What is the Jail Time for Selling Drugs in Florida?
State law in Florida prohibits the sell, manufacturing, or distribution of a controlled substance. You can also be charged with the possession of a controlled substance with the intent to sell. In a previous article we discuss the possible charges for possession of controlled substances. Here, we will discuss the possible charges for selling, manufacturing, distributing, or possessing a controlled substance with the intent to sell.
Violation of the abovementioned law can result in a second or third degree felony depending on the type of substance involved. A Schedule 1 substance, like cannabis/marijuana, would likely result in a third degree felony. A Schedule 2 substance, like cocaine or heroin, would result in a second degree felony.
- Third Degree Felony Charges: Up to 5 years imprisonment and up to $5,000 fine.
- Second Degree Felony Charges: Up to 15 years imprisonment and up to $10,000 fine.
If, however, you have prior felony charges you could receive increased charges or “enhanced sentencing”. The state refers to these defendants as “career criminals” or “habitual felony offenders”.
Keep in mind that drug trafficking charges are different from possession with intent to sell charges and can be much more severe.
Proving Possession with Intent to Sell
So, without a judge being able to read your mind to determine whether you intended to sell the controlled substance you had in possession, how can they prove the intent to sell? Well, there are a few things that could lead to you being charged with “intent to sell” including:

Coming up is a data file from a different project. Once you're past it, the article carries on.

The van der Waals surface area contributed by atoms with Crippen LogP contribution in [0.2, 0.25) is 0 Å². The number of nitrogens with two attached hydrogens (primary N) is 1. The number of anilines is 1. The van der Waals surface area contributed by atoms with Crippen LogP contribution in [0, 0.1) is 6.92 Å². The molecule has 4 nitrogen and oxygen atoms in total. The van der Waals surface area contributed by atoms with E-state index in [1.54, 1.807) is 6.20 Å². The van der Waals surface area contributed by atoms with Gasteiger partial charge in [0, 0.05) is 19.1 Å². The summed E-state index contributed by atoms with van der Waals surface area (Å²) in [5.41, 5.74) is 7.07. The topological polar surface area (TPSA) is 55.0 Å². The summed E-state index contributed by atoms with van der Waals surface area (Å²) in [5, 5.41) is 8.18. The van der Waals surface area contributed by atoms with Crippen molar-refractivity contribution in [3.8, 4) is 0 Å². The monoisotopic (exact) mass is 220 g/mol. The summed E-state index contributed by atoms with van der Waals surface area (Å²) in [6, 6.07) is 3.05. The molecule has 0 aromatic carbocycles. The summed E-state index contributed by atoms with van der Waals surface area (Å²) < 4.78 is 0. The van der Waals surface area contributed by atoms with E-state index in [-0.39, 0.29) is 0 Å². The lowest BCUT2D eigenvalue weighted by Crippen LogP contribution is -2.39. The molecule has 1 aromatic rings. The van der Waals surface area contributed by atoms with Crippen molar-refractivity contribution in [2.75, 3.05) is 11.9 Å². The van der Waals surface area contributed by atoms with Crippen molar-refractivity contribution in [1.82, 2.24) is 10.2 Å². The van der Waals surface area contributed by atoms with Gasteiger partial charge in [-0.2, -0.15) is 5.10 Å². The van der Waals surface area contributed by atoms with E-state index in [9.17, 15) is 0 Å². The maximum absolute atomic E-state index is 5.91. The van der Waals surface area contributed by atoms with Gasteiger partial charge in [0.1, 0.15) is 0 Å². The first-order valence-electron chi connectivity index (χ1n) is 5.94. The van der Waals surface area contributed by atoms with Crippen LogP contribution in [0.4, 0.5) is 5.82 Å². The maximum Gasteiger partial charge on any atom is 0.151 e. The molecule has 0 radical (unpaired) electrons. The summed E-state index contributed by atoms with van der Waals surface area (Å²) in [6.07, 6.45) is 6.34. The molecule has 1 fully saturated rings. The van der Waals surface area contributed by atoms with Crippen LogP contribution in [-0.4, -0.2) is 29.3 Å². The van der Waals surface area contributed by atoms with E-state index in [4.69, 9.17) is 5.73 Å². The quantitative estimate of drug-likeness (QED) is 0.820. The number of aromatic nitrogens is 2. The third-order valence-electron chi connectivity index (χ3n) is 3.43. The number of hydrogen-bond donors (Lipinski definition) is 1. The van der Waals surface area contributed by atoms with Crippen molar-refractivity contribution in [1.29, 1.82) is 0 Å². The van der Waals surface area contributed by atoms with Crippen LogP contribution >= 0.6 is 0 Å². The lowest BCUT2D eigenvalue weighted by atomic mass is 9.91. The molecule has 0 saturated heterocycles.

- The amount of controlled substance in your possession – if the amount is larger than what would usually be held for personal use.
- The presence of large amounts of cash in close proximity to where the drugs were located.
- The presence of packaging or baggies that is consistent with drugs and drug sales.
- The presence of drug paraphernalia such as testing kits, scales, balances, rolling papers etc.
- The presence of weapons.
- Admission by the accused or an associate of the accused.
Many of the above factors listed are often very similar to that of personal use possession. For instance, the presence of drug paraphernalia is common with personal use as well. This fact can help in the defense of criminal drug charges.
Defenses to Possession with the Intent to Sell Charges
When it comes to the defense for felony charges of selling a controlled substance there may be several different ways to approach it. This greatly depends on the evidence, the charges, and other circumstances. There are a few key factors that the prosecutor must prove in order to charge you with possession including:
- The defendant possessed a certain substance with the intent to sell, manufacture, or deliver the substance;
- The substance was a controlled substance as defined in Section 893.03, Florida Statutes;
- The defendant had knowledge of the substance.
There may also be grounds to challenge the legality of the search or seizure by police. This could result in the case being dismissed altogether. Additionally a defense attorney could also challenge the intent to sell – bring the charges down to just possession – or they could possibly challenge that the defendant was aware of the controlled substance.
Get the Assistance You Need for Your Case in New Port Richey, Florida
In any case, when it comes to felony drug charges in the state of Florida it is important that you have a strong defense and an experienced criminal defense attorney. This can greatly improve your odds of lowering your charges or getting the charges dismissed entirely.
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